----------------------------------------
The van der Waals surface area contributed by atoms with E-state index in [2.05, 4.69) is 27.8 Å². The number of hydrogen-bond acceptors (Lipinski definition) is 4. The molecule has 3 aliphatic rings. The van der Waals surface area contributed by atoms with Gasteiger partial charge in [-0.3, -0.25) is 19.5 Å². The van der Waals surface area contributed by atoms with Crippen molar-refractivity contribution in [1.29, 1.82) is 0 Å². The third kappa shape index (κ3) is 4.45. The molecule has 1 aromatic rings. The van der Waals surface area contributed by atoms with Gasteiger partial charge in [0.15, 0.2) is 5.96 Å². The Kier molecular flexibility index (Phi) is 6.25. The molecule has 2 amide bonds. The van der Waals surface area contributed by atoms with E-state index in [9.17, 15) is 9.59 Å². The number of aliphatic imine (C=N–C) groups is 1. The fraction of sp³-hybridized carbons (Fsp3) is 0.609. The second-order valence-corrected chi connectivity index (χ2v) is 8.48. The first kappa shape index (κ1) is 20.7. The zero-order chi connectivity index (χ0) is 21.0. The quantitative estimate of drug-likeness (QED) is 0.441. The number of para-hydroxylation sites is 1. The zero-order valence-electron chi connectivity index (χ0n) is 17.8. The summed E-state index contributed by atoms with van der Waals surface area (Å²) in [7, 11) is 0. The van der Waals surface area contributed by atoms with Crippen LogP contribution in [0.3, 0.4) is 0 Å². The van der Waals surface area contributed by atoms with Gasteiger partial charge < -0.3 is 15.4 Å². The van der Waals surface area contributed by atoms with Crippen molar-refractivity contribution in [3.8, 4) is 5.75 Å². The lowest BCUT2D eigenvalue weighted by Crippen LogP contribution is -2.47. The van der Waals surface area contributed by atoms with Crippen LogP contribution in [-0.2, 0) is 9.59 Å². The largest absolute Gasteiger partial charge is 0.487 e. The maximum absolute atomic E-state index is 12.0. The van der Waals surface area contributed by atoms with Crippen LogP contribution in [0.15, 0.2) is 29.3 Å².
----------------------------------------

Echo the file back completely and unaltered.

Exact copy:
The van der Waals surface area contributed by atoms with E-state index in [2.05, 4.69) is 27.8 Å². The number of hydrogen-bond acceptors (Lipinski definition) is 4. The molecule has 3 aliphatic rings. The van der Waals surface area contributed by atoms with Gasteiger partial charge in [-0.3, -0.25) is 19.5 Å². The van der Waals surface area contributed by atoms with Crippen molar-refractivity contribution in [1.29, 1.82) is 0 Å². The third kappa shape index (κ3) is 4.45. The molecule has 1 aromatic rings. The van der Waals surface area contributed by atoms with Gasteiger partial charge in [0.15, 0.2) is 5.96 Å². The Kier molecular flexibility index (Phi) is 6.25. The molecule has 2 amide bonds. The van der Waals surface area contributed by atoms with E-state index in [9.17, 15) is 9.59 Å². The number of aliphatic imine (C=N–C) groups is 1. The fraction of sp³-hybridized carbons (Fsp3) is 0.609. The second-order valence-corrected chi connectivity index (χ2v) is 8.48. The first kappa shape index (κ1) is 20.7. The zero-order chi connectivity index (χ0) is 21.0. The quantitative estimate of drug-likeness (QED) is 0.441. The number of para-hydroxylation sites is 1. The zero-order valence-electron chi connectivity index (χ0n) is 17.8. The summed E-state index contributed by atoms with van der Waals surface area (Å²) in [7, 11) is 0. The van der Waals surface area contributed by atoms with Crippen LogP contribution in [0.3, 0.4) is 0 Å². The van der Waals surface area contributed by atoms with Gasteiger partial charge < -0.3 is 15.4 Å². The van der Waals surface area contributed by atoms with Crippen molar-refractivity contribution in [3.8, 4) is 5.75 Å². The lowest BCUT2D eigenvalue weighted by Crippen LogP contribution is -2.47. The van der Waals surface area contributed by atoms with Crippen LogP contribution in [-0.2, 0) is 9.59 Å². The largest absolute Gasteiger partial charge is 0.487 e. The maximum absolute atomic E-state index is 12.0. The van der Waals surface area contributed by atoms with Crippen LogP contribution in [0.15, 0.2) is 29.3 Å².